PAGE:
“Are you leaving today?” M. Rousseau would ask me every morning. To which I would always answer, “maybe tomorrow.”

M. Rousseau owned a little hotel that I was staying at just outside of the old city in Beaune.

Beaune is a tiny town in the heart of the Cote d’Or where Burgundy’s most famous vineyards are located.

Burgundy’s best wines are hidden, beneath the cobblestone streets of Beaune, aging in damp, dusty cellars, some of which date back to the 1800s.

Burgundy’s wines come in two colours, red and white, and are made from the pinot noir grape and the chardonnay grape respectively.

Technically in the Rhone department, Beaujolais is also considered a Burgundy, but it is made from the gamay noir grape.

The first evidence of pinot noir grape was recorded in the 1370s, though it’s thought to have been widely used before that.

The chardonnay of white Burgundy did not appear until after the Middle Ages.

As for gamay noir, the first duke of Burgundy, Phillip the Bold, was very much interested in wine. Also of interest was the health of the people of Burgundy. So much so that he took it upon himself to outlaw the seemingly inferior grape, and in 1395 issued a decree declaring the gamay grape harmful to humans. He wanted every single gamay vine uprooted by the following Easter. A bold move indeed.

In the centre of town is the Hospices de Beaune. Built in 1443 by Nicolas Rolin and his wife Guigone de Salins, it treated the destitute, elderly, orphaned and disabled from the Middle Ages through to the 20 th century.

Now it hosts the world’s largest charity auction that sets the price of Burgundy wine on the third Sunday of November.

There is an abundant opportunity to taste wine in Beaune. Many cellars, or caves, are located within the city walls and it is an ideal way to spend a few hours trying to understand the difference between a Gevery-Chambertin and a Givry.

Prices range between 9 and 13 Euros for a self-guided tour of the cellars and an open tasting.

Also included is a tastevin, a small metal cup traditionally used by the monks that made the wines. The shallow, dimpled saucer reflects what little light there is in the cellars to help demonstrate the colour of the wines. Now, many sommeliers in restaurants around the world ostentatiously use them to taste your wine before serving it to you.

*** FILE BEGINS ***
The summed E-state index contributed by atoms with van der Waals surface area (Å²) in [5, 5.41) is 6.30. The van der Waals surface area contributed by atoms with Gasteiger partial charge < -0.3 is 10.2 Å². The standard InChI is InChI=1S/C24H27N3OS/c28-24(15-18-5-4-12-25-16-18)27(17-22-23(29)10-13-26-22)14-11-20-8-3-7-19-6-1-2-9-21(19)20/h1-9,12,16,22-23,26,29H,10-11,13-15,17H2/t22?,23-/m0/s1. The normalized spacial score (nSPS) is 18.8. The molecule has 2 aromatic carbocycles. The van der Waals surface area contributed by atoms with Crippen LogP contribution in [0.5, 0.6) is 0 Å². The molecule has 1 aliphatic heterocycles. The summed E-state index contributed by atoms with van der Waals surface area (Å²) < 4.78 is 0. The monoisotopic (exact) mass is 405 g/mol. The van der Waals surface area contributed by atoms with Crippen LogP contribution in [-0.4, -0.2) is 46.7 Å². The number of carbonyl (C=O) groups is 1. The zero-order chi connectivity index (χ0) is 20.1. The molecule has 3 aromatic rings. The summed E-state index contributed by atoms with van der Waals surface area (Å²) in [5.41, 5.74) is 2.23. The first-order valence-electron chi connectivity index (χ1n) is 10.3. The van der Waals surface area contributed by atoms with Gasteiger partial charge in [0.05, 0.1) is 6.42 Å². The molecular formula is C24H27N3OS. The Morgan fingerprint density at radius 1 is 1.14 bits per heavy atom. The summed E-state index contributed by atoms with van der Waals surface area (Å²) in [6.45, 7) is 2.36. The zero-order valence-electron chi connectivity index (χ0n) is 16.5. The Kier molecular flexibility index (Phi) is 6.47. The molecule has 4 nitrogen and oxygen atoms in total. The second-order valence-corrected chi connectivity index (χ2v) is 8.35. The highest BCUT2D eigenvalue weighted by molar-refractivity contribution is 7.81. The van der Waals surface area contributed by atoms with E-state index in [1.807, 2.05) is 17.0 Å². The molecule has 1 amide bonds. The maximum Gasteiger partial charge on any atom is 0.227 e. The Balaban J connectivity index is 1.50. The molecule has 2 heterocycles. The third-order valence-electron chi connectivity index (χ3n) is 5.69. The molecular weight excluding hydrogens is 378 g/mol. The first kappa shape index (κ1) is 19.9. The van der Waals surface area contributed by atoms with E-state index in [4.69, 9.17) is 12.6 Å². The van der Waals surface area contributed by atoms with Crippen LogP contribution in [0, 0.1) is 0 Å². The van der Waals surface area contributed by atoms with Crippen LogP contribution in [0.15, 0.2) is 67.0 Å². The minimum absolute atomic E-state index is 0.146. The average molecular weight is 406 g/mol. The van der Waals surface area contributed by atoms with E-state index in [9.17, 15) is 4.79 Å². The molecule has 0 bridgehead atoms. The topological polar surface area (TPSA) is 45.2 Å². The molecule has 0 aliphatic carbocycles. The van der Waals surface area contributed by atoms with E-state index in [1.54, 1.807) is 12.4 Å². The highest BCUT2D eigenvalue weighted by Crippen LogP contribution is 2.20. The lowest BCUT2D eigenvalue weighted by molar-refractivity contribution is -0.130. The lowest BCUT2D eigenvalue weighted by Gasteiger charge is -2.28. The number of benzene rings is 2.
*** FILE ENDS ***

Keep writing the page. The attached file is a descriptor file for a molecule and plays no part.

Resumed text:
In a few cases I was all alone in the dark, candle-lit cellars where barrel after barrel would have two open bottles of wine for my tasting pleasures. I would stumble out into the light of the day and wander around town looking for something to eat. It was here that I began to fully appreciate the two-hour lunch break that is ubiquitous in Europe.

Burgundian food is simple yet hardy. It is a place where snails, and beef, meet on a table, only to be washed down with some of the most silky and seductive wines in the world.

The Romans are said to have brought their large eating-snails to France, where they were quickly adopted as a classic.

The famous stew, boeuf bourguignon, has many different guises and from kitchen to kitchen can evolve to something similar, but uniquely different once it arrives on your plate.

After lunch it was time to see the homes of the local celebrities, pinot noir and chardonnay.

Two brothers, Florent and Jerome Leroux, own a bike shop called Bourgogne Randonne just outside the “old” city, where they offer cruising bikes to move you comfortably through the roads connecting vineyard to vineyard.

Florent gave me a detailed map and highlighted a route for me that brought me up though the nearest northen town in the Cote d’Or, Nuits-St-Georges, and beyond to the vineyards of Clos Vouget and Gevrey-Chambertin.

I was there during the autumn months and would bike through the vineyards in the early evening and watch as the golden leaves danced in the breeze. It might be this reason that it is called the Cote d’Or, literally translated to “Golden Slope”. Or it may be an abbreviation of Cote d’Orient, a reference to the fact that the escarpment on which the vines flourish faces east.

Over breakfast the next morning as the other patrons of the hotel were sharing stories of the previous day’s adventures, M. Rousseau asked me once again if I was leaving today. I looked around at the other faces at the table and finally answered, “oui.”


Originally published here in Pique Newsmagazine